Workplace noise surveys
RPS can help with a workplace noise survey to determine areas needing to be designated as Mandatory hearing or Advisory hearin...
No Content Set
ON THIS PAGE
There is a significant difference between the nature of ‘environmental’ noise versus ‘occupational’ noise.’
Environmental noise is defined as any unwanted sound in the vicinity of the home or its surroundings – including industrial noise from construction sites or noise from traffic or other forms of transport. It’s usually measured at much lower levels, and often linked with transport, road traffic, rail traffic, air traffic, and from industrial sites, often termed ‘nuisance’ noise.
Occupational noise is generally encountered within the workplace, where some noise is to be expected and deemed ‘acceptable’, and where the measurements of worker exposure can be measured against regulated hygiene limits. [see article]
The way we respond to environmental noise can vary widely between individuals. Some people experience psychological or physical effects because of exposure to a particular ‘nuisance’ noise. Whereas others may not even notice the noise, or if they do, not be adversely affected.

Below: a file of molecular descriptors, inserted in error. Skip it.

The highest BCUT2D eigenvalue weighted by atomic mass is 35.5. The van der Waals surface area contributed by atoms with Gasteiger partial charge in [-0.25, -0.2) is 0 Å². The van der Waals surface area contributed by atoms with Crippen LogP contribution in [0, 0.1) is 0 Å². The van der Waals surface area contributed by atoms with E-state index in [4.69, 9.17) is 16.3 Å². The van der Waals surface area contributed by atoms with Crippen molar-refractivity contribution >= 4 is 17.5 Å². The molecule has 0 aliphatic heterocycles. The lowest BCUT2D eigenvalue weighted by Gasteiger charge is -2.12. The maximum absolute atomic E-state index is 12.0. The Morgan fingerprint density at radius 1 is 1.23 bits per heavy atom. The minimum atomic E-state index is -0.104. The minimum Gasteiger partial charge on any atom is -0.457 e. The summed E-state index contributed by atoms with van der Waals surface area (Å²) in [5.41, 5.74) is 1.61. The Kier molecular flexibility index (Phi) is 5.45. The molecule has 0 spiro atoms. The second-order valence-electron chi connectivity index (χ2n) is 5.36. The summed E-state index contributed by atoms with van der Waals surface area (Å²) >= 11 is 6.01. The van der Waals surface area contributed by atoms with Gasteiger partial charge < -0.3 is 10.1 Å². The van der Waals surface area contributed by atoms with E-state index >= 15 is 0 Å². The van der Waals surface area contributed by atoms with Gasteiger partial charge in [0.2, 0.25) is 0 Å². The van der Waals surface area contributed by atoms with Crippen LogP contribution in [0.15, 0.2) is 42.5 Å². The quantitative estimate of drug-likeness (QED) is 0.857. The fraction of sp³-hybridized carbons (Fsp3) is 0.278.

BS4142:2014+A1:2019, the method for rating and assessing industrial and commercial sound, provides a way of assessing the likely impact of a source of industrial or commercial ‘noise’. It is the UK’s most widely used standard for the assessment of environmental noise.
BS4142:2014+A1:2019 uses a 'rating level' – this is based on a comparison between the noise which is being assessed and the background noise which would exist without it. The rating level is then modified by any corrections for the character of the sound, be that tonal, impulsive, or intermittent. Therefore, measurements need to be taken at different times of the day and night to assess the excess of rating noise over the background noise.